You can imagine how this would be a problem; there would need to be a way of ensuring that whichever static field was accessed it caused the static constructor to run, which may itself access static fields. All pretty nasty. In fact, Don mentioned that C# suffers from much the same synchronisation issues, but just tends to be used in a way that means it’s less likely to be noticed!

The alternative

At least in theory it’s possible to create a type that uses static properties rather than static fields to store its registered DependencyProperty information.

type Foo () =
    inherit FrameworkElement()
    static mutable private _myPropertyInternal : DependencyProperty 
    static member this.MyProperty with get () = _myPropertyInternal

Whether or not this works depends very much on how calling code accesses DependencyProperty information. If it uses reflection to access the field directly it will obviously fail. But if it uses a more robust/flexible method then it should be OK. Empirically it seems that the WPF framework code itself does the latter, for instance, when it’s instantiating objects from XAML, and it works properly independently of how it’s implemented.

The conclusion

So the conclusion is “wontfix”: the behaviour is by design. Unfortunately it has the effect that it’s no longer possible to create a type with an identical IL “signature” in both F# and C#. It seems a bit of a shame, but I guess the trade-off is that we’re protected against insiduous initialisation issues, so it will probably turn out to be the right thing in the long term.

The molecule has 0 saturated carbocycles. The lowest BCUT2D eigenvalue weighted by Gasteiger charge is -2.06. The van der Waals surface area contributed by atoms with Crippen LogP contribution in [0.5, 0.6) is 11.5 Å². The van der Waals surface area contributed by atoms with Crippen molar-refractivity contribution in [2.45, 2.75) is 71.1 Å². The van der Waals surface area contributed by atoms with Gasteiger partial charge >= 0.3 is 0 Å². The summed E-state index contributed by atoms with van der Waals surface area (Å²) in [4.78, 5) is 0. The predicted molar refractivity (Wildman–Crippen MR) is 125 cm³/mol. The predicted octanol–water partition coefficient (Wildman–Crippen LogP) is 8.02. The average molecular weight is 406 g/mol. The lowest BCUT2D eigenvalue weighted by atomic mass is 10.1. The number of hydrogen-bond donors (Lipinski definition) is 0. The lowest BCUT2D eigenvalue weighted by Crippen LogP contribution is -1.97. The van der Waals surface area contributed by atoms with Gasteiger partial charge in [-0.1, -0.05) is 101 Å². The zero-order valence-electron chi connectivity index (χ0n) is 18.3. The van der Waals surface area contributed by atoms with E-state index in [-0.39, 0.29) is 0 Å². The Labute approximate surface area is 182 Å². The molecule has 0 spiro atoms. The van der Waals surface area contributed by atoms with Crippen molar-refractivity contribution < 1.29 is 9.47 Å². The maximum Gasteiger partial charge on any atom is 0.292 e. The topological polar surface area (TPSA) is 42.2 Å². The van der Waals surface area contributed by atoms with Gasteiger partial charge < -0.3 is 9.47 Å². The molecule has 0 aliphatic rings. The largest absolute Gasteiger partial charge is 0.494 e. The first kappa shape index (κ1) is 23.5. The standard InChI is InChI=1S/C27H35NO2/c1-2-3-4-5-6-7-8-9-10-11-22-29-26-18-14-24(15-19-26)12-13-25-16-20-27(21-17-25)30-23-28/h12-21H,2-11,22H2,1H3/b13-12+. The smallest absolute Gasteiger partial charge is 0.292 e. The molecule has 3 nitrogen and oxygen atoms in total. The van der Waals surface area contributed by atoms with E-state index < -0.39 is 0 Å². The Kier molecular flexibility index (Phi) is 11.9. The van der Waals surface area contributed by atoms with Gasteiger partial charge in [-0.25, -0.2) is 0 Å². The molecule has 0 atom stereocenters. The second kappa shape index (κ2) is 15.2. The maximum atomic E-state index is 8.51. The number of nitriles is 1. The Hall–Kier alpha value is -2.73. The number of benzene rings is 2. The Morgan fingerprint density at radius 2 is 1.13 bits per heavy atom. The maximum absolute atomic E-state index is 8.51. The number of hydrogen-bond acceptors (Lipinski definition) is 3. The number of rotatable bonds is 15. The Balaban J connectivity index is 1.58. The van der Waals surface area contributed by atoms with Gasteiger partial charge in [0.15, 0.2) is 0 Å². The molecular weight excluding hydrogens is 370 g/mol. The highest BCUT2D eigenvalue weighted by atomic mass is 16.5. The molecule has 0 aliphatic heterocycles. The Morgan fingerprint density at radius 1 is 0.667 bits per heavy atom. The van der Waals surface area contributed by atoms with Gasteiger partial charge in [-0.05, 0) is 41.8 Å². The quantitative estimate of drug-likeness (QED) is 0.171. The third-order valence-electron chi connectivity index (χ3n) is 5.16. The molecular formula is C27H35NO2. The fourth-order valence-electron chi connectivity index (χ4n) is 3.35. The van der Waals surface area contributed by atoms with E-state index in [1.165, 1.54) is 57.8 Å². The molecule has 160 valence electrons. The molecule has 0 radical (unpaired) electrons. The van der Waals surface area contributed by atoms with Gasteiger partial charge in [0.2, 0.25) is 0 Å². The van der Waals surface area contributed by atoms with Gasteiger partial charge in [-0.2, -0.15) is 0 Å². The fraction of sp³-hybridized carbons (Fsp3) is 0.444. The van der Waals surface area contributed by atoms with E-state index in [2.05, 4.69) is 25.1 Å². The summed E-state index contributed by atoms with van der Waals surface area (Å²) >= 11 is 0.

A WPF custom control in F#

In the world of WPF with its powerful templating support, you’re much less likely to need to build a custom control from scratch than you are with legacy Windows GUI frameworks. For the vast majority of scenarios it’s possible to take an existing control and modify its appearance and behaviour to get what you need. However it is still possible and sometimes necessary to build something in code. The other day I was looking at creating one – using F# of course – and realised that a skeleton control serves as a good example of the kind of cross-paradigm features the language offers. They’re the kind of things that make it possible to use functional F# with inherently imperative .NET languages and frameworks like WPF.
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Generating and plotting random numbers

For a while now I’ve been planning to write a blog post about pricing financial instruments using Monte Carlo techniques in F#. As part of this I needed to generate normally distributed random numbers, and while putting together the code to do it I realised it was interesting enough to warrant its own post.

I’m making use of a few F#/.NET idioms to make the process easier. For instance, sequences (.NET’s IEnumerable) are used as the source of uniformly distributed random numbers. Also, to verify that the resulting numbers are actually normally distributed, we can easily use existing WPF/silverlight controls to visualise the values direct from within Visual Studio, in a manner similar to this previous post – but without having to write the plotting code ourselves.